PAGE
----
The operative term here is “negotiate.” Not antagonize, not so much accommodation. Negotiate. The Pastor is the author/audience of The Pastoral Epistles. I think a case can be made for the Pastor being Paul, but that’s not a concern in this post. Negotiation is.
Behind the term “negotiation” is another term: eusebeia, which is translated consistently in the NIV as “godliness,” which is a decent translation, but I will cite the NRSV below and add [eusebeia] where it used in the NRSV. Here are the unusually-dense number of occurrences of this term in the Pastoral Epistles [=PE]:
1Tim. 2:2 for kings and all who are in high positions, so that we may lead a quiet and peaceable life in all godliness [eusebeia] and dignity.
1Tim. 3:16 Without any doubt, the mystery of our religion [eusebeia] is great:
He was revealed in flesh,
indicated in spirit
seen by angels,
proclaimed among Gentiles,
believed in throughout the world,
taken up in glory.
1Tim. 4:7 Have nothing to do with profane myths and old wives’ tales. Train yourself in godliness [eusebeia], 8 for, while physical training is of some value, godliness [eusebeia] is valuable in every way, holding promise for both the present life and the life to come.
1Tim. 5:4 If a widow has children or grandchildren, they should first learn their religious duty [eusebein] to their own family and make some repayment to their parents; for this is pleasing in God’s sight.
1Tim. 6:3 Whoever teaches otherwise and does not agree with the sound words of our Lord Jesus Christ and the teaching that is in accordance with godliness [eusebeia],
1Tim. 6:5 and wrangling among those who are depraved in mind and bereft of the truth, imagining that godliness [eusebeia] is a means of gain. 6 Of course, there is great gain in godliness [eusebeia] combined with contentment;
1Tim. 6:11 But as for you, man of God, shun all this; pursue righteousness, godliness[eusebeia], faith, love, endurance, gentleness.
2Tim. 3:5 holding to the outward form of godliness [eusebeia] but denying its power. Avoid them!
2Tim. 3:12 Indeed, all who want to live a godly life [eusebos] in Christ Jesus will be persecuted.
Titus 1:1 Paul, a servant of God and an apostle of Jesus Christ, for the sake of the faith of God’s elect and the knowledge of the truth that is in accordance with godliness [eusebeia].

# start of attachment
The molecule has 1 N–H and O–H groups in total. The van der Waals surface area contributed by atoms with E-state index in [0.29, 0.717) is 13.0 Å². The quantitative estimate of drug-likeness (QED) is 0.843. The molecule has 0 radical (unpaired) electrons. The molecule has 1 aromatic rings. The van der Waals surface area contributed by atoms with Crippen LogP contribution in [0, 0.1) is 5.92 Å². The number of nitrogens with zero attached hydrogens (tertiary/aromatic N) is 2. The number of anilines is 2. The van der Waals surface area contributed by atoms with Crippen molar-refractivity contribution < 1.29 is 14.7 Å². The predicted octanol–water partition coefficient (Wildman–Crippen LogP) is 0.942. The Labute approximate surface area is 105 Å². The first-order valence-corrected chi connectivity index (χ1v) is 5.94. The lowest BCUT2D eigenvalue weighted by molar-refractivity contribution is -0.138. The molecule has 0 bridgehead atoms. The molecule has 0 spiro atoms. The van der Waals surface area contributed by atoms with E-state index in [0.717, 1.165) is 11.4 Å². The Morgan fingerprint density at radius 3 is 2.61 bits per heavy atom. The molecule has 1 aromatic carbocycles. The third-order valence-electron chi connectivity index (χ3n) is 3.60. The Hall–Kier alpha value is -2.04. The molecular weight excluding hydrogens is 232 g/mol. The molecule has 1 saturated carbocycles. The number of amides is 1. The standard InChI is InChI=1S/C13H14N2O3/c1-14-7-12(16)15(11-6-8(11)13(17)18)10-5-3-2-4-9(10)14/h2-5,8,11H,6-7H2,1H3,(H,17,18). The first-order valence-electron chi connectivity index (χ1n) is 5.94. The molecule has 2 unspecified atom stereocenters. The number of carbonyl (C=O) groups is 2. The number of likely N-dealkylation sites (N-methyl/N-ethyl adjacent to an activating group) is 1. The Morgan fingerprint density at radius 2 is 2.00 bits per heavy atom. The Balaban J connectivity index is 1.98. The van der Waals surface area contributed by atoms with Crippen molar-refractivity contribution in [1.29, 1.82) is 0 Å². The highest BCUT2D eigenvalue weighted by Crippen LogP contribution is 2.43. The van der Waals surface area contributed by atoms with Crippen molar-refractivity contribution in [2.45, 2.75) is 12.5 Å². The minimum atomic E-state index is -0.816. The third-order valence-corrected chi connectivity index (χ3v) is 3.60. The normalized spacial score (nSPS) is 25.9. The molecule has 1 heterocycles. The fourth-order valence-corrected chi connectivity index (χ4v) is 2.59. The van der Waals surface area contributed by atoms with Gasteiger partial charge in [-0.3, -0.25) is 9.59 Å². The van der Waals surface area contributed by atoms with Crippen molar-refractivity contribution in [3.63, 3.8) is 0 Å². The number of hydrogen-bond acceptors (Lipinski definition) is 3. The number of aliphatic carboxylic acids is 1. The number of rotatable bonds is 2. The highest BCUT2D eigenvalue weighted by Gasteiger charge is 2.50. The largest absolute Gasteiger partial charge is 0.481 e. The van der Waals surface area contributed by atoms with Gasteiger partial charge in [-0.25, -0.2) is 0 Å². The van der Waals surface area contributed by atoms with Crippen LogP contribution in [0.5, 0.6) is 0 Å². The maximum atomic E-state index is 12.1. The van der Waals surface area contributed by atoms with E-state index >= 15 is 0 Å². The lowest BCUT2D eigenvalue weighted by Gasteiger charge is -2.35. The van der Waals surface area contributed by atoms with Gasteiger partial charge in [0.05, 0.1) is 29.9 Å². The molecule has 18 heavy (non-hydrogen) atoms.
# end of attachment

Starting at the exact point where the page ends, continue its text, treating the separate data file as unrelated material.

Titus 2:12 training us to renounce impiety and worldly passions, and in the present age to live lives that are self-controlled, upright, and godly [eusebos].
Why this term? In his new, exceptional and elegantly argued book Civilized Piety: The Rhetoric of Pietas in the Pastoral Epistles and the Roman Empire, T. Christopher Hoklotubbe examines this term eusebeia (or piety, pietas in Latin) in the context of the Roman Empire. He makes a compelling case that this term is the Pastor’s (he’s not convinced of Pauline authorship but neither does he make a big deal of this — Hoklotubbe is admirably kind in disagreement and cautious in conclusions) way of negotiating with the Empire. How so?
First, Hoklotubbe knows about anti-empire approaches and about accommodation approaches and about capitulation approaches, but he steers a moderating path that genuinely considers both ends of the spectrum when it comes to the expressions in the PEs.
Second, this term eusebeia has political and cultural weight and using “godliness” as its translation (I speak here for myself) suggests less Empire-resonance and probably more of a Christian theology and sanctification context. Here’s Hoklotubbe:
Augustus (27 BCE to 14 CE) believed decline in Rome and the civil wars were connected to the decline of piety. So he renewed the ancestral customs, and adherence to them was piety.This approach to piety was promoted in the Aeneid and marked the Romans as distinct (vs. superstitions like Judaism or atheisms). Christianity was for this approach a foreign superstition and potentially subversive. Hoklotubbe’s chapters canvassing this information is very well done. What needs to be seen then is that piety expressed and purchased social prestige: